Every nation I’ve ever visited or read about has pride in when their country was on top.

The Canadians talk about repelling the Americans during the War of 1812.

The Italians reminisce about the Roman Empire.

The Greeks discuss the cradle of democracy.

And the Brits are quick to remind us that they ruled the world from a tiny island.

When things get tough, it’s hard to see how any nation will choose to give up more of who they are to a governrning body in a distant country.

The euro zone appears to be an experiment that went too far. Sharing a currency is a great idea if everything goes well, but that never happens.

The current situation with Greece is far from the only problem that will arise. When the Greek euro tragedy finally comes to an end, another tale of woe in the euro zone will rise to the top and take its place. I think the euro will always be hobbled by such issues.

But there is a caveat to the problems with the common currency: Europe has not had a military conflict since its inception. That’s an awfully big bright spot at an otherwise bleak time.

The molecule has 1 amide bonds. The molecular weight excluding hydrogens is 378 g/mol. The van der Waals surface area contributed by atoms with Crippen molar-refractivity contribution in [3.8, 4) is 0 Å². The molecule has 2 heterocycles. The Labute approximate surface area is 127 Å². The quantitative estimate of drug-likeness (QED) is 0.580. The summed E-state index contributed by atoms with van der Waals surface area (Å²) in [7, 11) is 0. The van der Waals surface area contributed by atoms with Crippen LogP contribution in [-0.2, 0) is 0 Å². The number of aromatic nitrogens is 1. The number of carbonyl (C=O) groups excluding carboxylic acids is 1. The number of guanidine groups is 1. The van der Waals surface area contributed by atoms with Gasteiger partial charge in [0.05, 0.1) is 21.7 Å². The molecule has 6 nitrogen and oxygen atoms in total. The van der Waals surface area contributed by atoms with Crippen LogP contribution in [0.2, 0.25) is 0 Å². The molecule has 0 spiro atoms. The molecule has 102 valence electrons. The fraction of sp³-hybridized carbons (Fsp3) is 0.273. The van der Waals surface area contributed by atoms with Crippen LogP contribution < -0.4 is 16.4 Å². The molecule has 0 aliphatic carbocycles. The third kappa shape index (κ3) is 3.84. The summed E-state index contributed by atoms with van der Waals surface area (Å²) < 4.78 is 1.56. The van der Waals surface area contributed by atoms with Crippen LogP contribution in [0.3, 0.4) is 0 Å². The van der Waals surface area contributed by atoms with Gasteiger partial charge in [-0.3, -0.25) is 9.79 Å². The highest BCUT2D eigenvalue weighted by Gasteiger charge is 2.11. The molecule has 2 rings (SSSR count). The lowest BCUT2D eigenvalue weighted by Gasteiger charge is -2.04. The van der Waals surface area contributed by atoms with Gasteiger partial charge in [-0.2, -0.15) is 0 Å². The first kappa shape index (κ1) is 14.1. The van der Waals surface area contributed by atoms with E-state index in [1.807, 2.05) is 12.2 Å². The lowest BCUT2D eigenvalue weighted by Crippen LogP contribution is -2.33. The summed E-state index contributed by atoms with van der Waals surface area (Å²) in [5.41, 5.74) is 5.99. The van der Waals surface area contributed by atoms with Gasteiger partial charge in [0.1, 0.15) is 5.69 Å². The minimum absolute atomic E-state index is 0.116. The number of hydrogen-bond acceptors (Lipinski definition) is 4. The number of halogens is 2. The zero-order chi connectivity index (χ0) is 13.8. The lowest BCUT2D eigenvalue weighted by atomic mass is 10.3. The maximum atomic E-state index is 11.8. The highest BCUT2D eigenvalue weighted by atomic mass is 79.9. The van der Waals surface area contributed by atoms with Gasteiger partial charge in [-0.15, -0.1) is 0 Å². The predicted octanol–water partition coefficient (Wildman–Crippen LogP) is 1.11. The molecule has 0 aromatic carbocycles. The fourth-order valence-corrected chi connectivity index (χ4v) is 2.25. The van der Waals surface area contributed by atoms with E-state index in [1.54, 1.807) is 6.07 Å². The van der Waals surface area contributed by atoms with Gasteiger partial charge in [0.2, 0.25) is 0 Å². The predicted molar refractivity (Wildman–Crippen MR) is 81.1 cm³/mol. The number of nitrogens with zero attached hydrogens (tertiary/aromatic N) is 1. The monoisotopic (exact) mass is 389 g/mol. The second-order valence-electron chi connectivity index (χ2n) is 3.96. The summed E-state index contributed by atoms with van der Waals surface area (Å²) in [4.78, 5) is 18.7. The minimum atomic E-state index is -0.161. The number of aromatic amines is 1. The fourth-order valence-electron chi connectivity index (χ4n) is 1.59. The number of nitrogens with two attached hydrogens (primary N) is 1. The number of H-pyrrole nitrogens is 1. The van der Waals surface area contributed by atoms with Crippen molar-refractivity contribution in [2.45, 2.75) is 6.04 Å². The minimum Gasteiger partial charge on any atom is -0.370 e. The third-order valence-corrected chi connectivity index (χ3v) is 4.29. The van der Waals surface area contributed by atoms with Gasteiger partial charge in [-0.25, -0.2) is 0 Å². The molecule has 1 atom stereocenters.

From that point of view, choosing to fight over who prints money or who sets interest rates is better than waving goodbye as your sons and daughters head off to war.

As for investors, we’ve been pointing out the problems in Europe for years. The showdown with Greece is on full display at the moment, but the outcome isn’t clear. While we still think a deal will emerge to keep Greece in the euro, there could be a lot of financial pain on the path to recovery. Stay long the U.S. dollar, and avoid European equities.

Rodney Johnson


Follow me on Twitter @RJHSDent

Rodney Johnson

Rodney’s investment focus tends to be geared towards trends that have great disruptive potential but are only beginning to catch on to main-stream adapters. Trends that are likely to experience tipping points in the next 5 years. His work with Harry Dent – studying how people spend their money as they go through predictable stages of life and how that spending drives our economy – helps he and his subscribers to invest successfully in any market.